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Fay: Numbers say something different than Price

Posted: 11:22 PM, May 11, 2016
Updated: 2016-05-12 09:10:46-04
Fay: Numbers say something different than Price
Fay: Numbers say something different than Price

CINCINNATI — “It’s weird.”

That was Reds manager Bryan Price’s synopsis of what’s going on with his pitchers. He could have been talking about the 5-4 loss to the Pittsburgh Pirates Wednesday night as well.

Six batters were hit by pitches. Two players and both managers were ejected. Four home runs were hit.

But in the end, it came down to the same thing: A bullpen failure by the Reds. Both members of the closer committee failed. Tony Cingrani gave up the tying run in the eighth. Ross Ohlendorf gave up the game winner in the ninth.

The Reds have had 11 save chances this year. They’ve converted three.

If they were perfect in save chances, they’d be 21-13, instead of 14-20.

Being perfect in save chances is a lot to ask. Remember, you can blow a save in the sixth, seventh and eighth, as well as the ninth. But if the bullpen were even mediocre instead of dreadful, the Reds would be around .500.

It doesn’t seem like it will turn around any time soon, since really no one in the bullpen is throwing well.

Cingrani was throwing the best. Price chose to use him in the eighth to face the heart of the Pirate order. He struck out Andrew McCutchen on three pitches and got Gregory Polanco to fly to right. But Josh Harrison, the Cincinnati kid, hit one out to center to make it 4-4. Harrison was only in the game because Starling Marte had been ejected.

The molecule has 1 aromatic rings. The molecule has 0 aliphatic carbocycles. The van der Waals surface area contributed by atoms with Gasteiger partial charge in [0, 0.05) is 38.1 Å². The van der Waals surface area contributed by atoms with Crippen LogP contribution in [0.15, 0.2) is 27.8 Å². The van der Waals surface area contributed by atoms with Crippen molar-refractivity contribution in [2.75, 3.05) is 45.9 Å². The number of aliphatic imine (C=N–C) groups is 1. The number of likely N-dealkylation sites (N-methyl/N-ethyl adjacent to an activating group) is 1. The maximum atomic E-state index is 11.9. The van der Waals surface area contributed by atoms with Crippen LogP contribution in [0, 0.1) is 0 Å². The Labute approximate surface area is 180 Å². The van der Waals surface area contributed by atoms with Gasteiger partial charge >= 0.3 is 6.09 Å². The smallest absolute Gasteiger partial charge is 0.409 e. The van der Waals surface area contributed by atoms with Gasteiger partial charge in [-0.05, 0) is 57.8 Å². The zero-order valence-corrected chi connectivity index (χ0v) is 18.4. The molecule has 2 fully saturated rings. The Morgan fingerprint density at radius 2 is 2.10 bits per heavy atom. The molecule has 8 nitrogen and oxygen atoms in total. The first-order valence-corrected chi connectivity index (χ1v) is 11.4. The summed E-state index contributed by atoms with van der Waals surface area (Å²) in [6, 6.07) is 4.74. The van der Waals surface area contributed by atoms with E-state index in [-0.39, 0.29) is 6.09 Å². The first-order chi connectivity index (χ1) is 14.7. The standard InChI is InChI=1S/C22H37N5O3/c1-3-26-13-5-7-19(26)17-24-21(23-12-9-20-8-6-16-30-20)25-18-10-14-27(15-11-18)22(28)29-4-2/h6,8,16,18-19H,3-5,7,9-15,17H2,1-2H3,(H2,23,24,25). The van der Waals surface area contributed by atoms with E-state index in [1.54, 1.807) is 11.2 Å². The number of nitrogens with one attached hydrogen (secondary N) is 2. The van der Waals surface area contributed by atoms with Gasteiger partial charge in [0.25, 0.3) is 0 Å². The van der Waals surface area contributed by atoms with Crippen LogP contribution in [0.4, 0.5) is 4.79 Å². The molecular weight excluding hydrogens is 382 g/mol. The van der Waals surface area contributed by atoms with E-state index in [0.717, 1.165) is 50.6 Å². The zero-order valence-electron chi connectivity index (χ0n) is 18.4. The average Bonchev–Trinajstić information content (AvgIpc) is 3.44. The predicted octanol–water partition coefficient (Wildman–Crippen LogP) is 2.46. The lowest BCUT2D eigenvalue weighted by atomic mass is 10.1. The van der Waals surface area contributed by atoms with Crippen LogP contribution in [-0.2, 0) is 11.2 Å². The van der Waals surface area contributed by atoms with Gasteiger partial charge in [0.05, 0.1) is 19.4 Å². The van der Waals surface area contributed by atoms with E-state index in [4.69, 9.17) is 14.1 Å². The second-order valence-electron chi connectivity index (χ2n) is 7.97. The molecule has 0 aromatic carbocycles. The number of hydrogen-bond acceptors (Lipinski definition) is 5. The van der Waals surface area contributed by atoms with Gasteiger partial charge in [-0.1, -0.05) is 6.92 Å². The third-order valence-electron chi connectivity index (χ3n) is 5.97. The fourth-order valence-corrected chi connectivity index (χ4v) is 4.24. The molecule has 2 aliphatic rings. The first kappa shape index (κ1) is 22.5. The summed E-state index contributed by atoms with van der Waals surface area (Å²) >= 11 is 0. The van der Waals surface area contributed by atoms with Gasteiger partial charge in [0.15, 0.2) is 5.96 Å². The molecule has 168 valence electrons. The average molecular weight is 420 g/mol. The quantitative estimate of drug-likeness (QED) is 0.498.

“It’s been a weird season so far,” Price said. “Tony’s thrown the ball really, really well in particularly of late. It seems like right now, if we get a ball up in the zone and the opposing team puts it in play, it goes out of the ballpark. It’s not a base hit to right or the middle. It’s a homer.

“It’s phenomenon like I haven’t seen.”

Thirty-six home runs — 18 by the Reds, 18 by the opposition — were hit on the nine-game homestand. The Pirates hit four Wednesday — three off starter Alfredo Simon, the only three hits he allowed. Great American Ball Park is a hitter’s park.

“I keep track of hard-hit balls,” Price said “They only had a small handful, as did we. But their’s went out of the ballpark. ... Certainly that happens sometimes in this ball park.

“But the ballpark wasn’t to blame. We’re a better pitching staff than we’ve shown.”

Price may still believe that, but the numbers — for the bullpen, particularly — say otherwise. A reliever took the loss in all five losses on the homestand.

The Reds were hoping that things would get better for the bullpen when Homer Bailey and Anthony DeSclafani return, allowing the club to move some pitchers from the current rotation to the ‘pen. But Bailey and DeSclafani are probably each a month or so away.

I’ve been writing all year that the Reds should look at bringing up some of the young arms from the minors. My guess is until they do that, things will stay weird.

John Fay is a freelance sports columnist. This column represents his opinion.